It is seen from the results in Table 3 that the catalyst of the present invention exhibits good stability.

EXAMPLE 16

Ethylene and 1-hexene were copolymerized in the same manner as in Example 8, except for conducting polymerization in the co-presence of hydrogen. The resulting ethylene copolymer had an MFR of 2.3.

According to the present invention, the asymmetric metallocene of formula (I) can be used as a catalyst component for olefin polymerization without requiring any treatment for separation of an isomer, such as a high technique of fractional crystallization, to produce an industrially valuable poly-α-olefin with very high stereospecificity and reduced chemical inversion in its polymer chain at good efficiency.

Further, by using a solid catalyst composed of the asymmetric metallocene of the present invention and an organoaluminumoxy compound as supported on an inorganic oxide carrier in combination with an organoaluminum component as a co-catalyst, an ethylene-α-olefin copolymer having a high molecular weight and a low and mono-modal melting point (this means that the copolymer has a narrow composition distribution) can be obtained with good activity per unit organoaluminumoxy component.

While the invention has been described in detail and with reference to specific examples thereof, it will be apparent to one skilled in the art that various changes and modifications can be made therein without departing from the spirit and scope thereof.

Claims (7)

What is claimed is:
1. A metallocene represented by formula (I) and its enantiomer: ##STR8## wherein M represents a transition metal selected from Ti, Zr, and Hf; X1 and X2, which may be the same or different each represents a hydrogen atom, a hydrocarbon group containing from 1 to 10 carbon atoms, an alkylsilyl group, an arylsilyl group, or a halogen atom; R1, R.sup. 2, R3, R6, and R7 each represents a hydrogen atom, a hydrocarbon group containing from 1 to 10 carbon atoms, an alkylsilyl group, or an arylsilyl group, provided that either one of R1 and R2 is not a hydrogen atom; R4 and R5 each represents a hydrocarbon group containing from 1 to 10 carbon atoms, an alkylsilyl group, or an arylsilyl group, or they are connected together to form a ring; Y represents a carbon atom, a silicon atom, or a germanium atom; and n represents an integer of from 1 to 3.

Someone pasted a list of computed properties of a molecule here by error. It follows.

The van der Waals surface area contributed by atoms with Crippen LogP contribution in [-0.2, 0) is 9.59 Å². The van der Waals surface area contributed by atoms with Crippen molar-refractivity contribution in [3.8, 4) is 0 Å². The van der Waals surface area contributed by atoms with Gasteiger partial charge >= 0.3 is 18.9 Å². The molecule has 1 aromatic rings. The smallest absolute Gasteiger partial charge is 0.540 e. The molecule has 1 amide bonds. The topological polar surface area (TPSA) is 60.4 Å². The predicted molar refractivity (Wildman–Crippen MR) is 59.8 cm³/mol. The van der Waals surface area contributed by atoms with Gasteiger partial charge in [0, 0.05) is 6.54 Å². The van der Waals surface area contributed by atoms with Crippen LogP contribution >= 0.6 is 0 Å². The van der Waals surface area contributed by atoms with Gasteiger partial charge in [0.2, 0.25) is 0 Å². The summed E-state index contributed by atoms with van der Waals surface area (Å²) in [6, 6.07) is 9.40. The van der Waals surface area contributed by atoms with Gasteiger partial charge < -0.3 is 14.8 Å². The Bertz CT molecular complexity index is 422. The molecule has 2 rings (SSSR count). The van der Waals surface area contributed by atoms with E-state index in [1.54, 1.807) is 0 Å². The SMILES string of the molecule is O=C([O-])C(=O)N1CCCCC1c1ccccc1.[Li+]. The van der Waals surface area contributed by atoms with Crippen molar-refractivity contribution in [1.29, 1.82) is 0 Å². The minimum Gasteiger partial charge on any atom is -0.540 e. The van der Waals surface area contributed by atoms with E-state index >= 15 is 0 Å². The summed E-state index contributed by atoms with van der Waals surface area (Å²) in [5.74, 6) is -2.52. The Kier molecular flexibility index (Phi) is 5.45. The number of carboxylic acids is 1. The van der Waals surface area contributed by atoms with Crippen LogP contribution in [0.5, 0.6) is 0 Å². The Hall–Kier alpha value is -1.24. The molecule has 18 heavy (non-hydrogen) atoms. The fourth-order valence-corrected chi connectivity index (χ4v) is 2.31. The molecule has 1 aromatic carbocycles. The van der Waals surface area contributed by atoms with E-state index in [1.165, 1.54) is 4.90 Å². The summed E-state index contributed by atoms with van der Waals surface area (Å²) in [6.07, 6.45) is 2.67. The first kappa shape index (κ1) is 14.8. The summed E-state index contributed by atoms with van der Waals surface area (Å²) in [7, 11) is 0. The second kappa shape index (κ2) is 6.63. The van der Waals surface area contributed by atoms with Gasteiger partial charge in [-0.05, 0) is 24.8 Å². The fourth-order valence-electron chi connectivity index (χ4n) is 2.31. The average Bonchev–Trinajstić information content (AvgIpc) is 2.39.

2. The metallocene and its enantiomer as claimed in claim 1, wherein Y is a carbon atom.
3. The metallocene and its enantiomer as claimed in claim 1, which is a compound represented by formula (II) and its enantiomer: ##STR9## wherein M, X1, X2, R1, R2, R3, R6, R7 and n are as defined in formula (I); and Y' represents a carbon atom.
4. The metallocene and its enantiomer as claimed in claim 3, wherein M is hafnium.
5. The metallocene and its enantiomer as claimed in claim 1, which is a zirconocene represented by formula (III) an its enantiomer: ##STR10## wherein X1, X2, R1, R2, R3, R6, and R7 are as defined in formula (I); and Y' represents a carbon atom.
6. The metallocene and its enantiomer as claimed in claim 1, wherein R1 represents a hydrogen atom.
7. The metallocene and its enantiomer as claimed in claim 2, wherein M is Zr.
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JP11498592A JP3205384B2 (en) 1991-12-03 1992-05-07 The method of manufacturing a polyolefin